To model the patients' medical case and capture the necessary parameters for making the appropriate diagnosis, we made use of contextual information like interrogation, clinical examination medical tests, and other complementary examinations.

This is based on specific cancer knowledge and the patient's health. When selecting treatments, the patient's preferences are taken into consideration in addition to the stage, grade, risk category, functional index, and other medical conditions affecting the patient. Some of the most common treatments for this pathology include surgery, specifically Transurethral Resection of the Bladder Tumor (TURBT), cystectomy, and pelvic lymph node dissection. In addition, BC is frequently treated with immunotherapy, chemotherapy, and radiation therapy. However, these procedures can result in mouth sores, fatigue, altered kidney or liver function, diarrhoea, dry mouth, altered fingernails or toenails, altered blood mineral levels, decreased appetite and taste, anemia, dry skin, dry eyes, and hair loss. They can also cause muscle pain, constipation, stomach pain, nausea, and redness, swelling, peeling, or tenderness on the hands or feet. Additionally, eye problems might occur. These include vision impairment, vision loss, or other visual changes. Blood in the urine, irritability, and a burning sensation in the bladder are the most common symptoms. The patient's medical history and the treatment they receive will both influence the type and severity of SEs.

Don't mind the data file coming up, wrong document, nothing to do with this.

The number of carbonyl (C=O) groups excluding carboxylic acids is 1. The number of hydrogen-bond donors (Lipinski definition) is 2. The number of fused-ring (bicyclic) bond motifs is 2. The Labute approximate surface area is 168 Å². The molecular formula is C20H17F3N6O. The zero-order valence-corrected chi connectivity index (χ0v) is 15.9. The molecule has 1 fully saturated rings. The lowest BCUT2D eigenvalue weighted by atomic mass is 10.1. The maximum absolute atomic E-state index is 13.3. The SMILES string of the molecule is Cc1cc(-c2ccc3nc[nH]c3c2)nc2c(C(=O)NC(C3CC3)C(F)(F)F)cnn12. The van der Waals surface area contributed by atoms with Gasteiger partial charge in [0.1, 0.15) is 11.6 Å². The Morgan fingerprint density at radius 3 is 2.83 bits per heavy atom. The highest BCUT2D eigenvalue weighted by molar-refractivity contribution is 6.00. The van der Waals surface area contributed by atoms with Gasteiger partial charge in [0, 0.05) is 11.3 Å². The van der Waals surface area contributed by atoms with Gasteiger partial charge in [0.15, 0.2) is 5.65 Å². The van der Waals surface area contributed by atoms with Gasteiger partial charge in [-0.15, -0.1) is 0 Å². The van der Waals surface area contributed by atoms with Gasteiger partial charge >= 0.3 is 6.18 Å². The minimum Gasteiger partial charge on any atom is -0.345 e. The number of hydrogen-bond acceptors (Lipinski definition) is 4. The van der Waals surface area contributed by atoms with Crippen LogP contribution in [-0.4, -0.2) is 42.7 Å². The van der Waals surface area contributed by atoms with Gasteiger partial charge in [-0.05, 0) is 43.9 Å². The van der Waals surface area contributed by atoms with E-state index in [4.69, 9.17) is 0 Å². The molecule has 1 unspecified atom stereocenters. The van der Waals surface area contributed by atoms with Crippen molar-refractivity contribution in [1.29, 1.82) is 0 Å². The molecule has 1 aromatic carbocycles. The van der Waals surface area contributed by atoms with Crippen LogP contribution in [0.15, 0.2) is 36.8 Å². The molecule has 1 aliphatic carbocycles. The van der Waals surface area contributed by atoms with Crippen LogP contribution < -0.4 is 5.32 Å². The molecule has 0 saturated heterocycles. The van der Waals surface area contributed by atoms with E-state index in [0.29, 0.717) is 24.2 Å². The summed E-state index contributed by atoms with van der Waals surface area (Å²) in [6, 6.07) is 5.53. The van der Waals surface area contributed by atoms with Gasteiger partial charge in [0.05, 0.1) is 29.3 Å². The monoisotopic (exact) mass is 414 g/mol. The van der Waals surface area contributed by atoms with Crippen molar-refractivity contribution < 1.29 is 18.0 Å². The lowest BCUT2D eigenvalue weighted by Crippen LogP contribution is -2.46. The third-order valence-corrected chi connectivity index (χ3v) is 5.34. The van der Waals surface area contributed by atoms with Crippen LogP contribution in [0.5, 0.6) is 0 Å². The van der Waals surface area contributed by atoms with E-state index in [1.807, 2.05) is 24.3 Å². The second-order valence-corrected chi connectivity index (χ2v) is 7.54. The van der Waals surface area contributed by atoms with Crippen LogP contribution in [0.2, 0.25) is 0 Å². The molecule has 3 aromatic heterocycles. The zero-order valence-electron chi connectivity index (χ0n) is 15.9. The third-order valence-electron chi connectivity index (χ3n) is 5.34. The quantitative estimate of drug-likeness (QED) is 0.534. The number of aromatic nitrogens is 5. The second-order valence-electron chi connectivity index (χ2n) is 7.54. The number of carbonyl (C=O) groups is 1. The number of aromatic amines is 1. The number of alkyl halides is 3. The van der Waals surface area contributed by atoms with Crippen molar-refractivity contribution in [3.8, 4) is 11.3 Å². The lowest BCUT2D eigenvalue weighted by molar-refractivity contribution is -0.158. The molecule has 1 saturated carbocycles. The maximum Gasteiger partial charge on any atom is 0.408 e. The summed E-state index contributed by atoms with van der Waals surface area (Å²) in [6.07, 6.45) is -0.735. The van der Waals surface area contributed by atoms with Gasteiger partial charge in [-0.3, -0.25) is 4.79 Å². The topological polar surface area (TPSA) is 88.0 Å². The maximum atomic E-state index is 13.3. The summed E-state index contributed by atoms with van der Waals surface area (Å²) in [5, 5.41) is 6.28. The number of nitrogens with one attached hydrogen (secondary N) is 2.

It makes use of ontologies and semantic models to make it easier to manage knowledge and results from cancer research. This was especially connected to improving the well-being of the patient by assisting the physician in selecting therapy with fewer SEs taking into consideration the particular clinical case and segment data. Our findings demonstrated the effectiveness of our strategy in predicting risks prior to initiating prescribed treatment, not only to improve prescriptions with fewer side effects and to assist in selecting complex therapy approaches but also to reduce the likelihood of adverse effects. Additionally, automated, evidence-based medical tools must be developed in order to advance cancer treatment management. Recent domain studies gave us the necessary medical cases and information. Due to the formal representation of clinical knowledge and evidence, we were also able to use clinical reasoning about the collected knowledge, which is very similar to the human cognitive processes that oncologists typically use to evaluate the SEs of a particular treatment. In contrast to the human cognitive process, automated reasoning made it possible to connect a lot of evidence, proofs, and contextual information about the patient's medical case. Subsequently, specialists could be flawlessly helped with deciding the propriety and adequacy of patient treatment by alluding to this instrument.